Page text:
My search for a spiritual tradition with authentic roots began in earnest around the turn of the millennium, when I undertook a year-long ‘shamanic’ training in the UK, where I was living at the time, having just moved back from America. However, although I found the training profoundly transformative, I was uncomfortable about applying ‘imported’ South American and Native American practices, cosmologies and affirmations into my own lands, where the indigenous tradition is so different. I then began to work on developing a meaningful practice which made sense not only in the context of my own Celtic ancestry, but which was grounded in the native traditions of the countries – Scotland and Ireland – where my feet were physically planted. Because this land we walk on is alive; it wants us to know it. It has stories and dreamings of its own. Why then, being part of it, would we speak to it in the language and stories of others?
I couldn’t find sound and relevant trainings which seemed to be properly grounded, and so I began to develop my own practice. I began by exploring what I knew from my professional and academic background in psychology, mythology and Celtic literature. I found many glistening threads in Archetypal Psychology – in particular, in the study of the mythic imagination, and in working with myth and dreams. I’d always believed that myth, story and the archetypal characters who dwell in them are alive: we think we make them up, but I always imagined they had an independent existence. Or, as the founding father of Archetypal Psychology James Hillman famously said: we think psyche is in us, but we are actually in psyche. When I came across philosopher Henri Corbin’s discussion of the ancient Sufi concept of the mundus imaginalis – a world independent of the physical and intellectual worlds we normally inhabit but which is just as real; a world where the myths and archetypes and dreams and images are alive, and have an existence entirely independent of us – then I knew I was really onto something important.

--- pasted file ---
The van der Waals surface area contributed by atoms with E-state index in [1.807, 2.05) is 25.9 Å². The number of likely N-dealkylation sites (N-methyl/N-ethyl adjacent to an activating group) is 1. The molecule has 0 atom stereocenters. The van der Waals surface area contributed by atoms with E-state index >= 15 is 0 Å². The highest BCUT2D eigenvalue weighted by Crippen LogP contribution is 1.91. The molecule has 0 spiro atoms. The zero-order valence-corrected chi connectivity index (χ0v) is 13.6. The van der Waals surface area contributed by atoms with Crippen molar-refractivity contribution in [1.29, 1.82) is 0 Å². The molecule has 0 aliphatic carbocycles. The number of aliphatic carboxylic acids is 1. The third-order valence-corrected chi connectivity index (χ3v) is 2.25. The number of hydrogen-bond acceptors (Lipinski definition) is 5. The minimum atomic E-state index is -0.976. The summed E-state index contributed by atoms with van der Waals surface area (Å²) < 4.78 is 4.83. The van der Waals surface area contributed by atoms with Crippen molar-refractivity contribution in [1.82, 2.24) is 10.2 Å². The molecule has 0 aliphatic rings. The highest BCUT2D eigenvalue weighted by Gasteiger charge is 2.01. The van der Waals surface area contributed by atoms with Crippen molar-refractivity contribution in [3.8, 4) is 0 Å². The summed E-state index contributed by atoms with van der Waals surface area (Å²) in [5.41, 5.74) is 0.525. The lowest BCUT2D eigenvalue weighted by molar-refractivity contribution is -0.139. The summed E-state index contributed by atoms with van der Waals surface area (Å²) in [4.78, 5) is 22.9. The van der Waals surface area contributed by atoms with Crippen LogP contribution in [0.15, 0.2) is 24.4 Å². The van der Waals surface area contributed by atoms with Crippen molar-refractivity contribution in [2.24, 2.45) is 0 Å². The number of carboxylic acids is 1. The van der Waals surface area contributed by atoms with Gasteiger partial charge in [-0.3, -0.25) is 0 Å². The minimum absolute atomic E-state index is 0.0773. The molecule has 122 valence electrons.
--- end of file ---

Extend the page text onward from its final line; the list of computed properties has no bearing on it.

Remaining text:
I researched extensively into old literature from Ireland, Scotland and Wales, to see what I might discover about the religious practices and cosmologies of my ancestors. However, I believed strongly – and still do – that an attempt to reconstruct a contemporary spiritual practice based on a culture which is two thousand and more years old makes little sense. Our lineage is broken. Although the old literature can provide many insights into some of the beliefs of our ancestors, and some of the old ways have passed down into folk traditions which still exist today, we can’t reconstruct their entire worldview, or anything remotely resembling a complete system of practices and observances. And so I believe that we need to find a way to blend what we can discover about the knowledge and wisdom of our ancestors, along with the lessons we’ve learned in the intervening centuries, into an Earth-centred practice that makes sense today. That was my challenge, for a good number of years.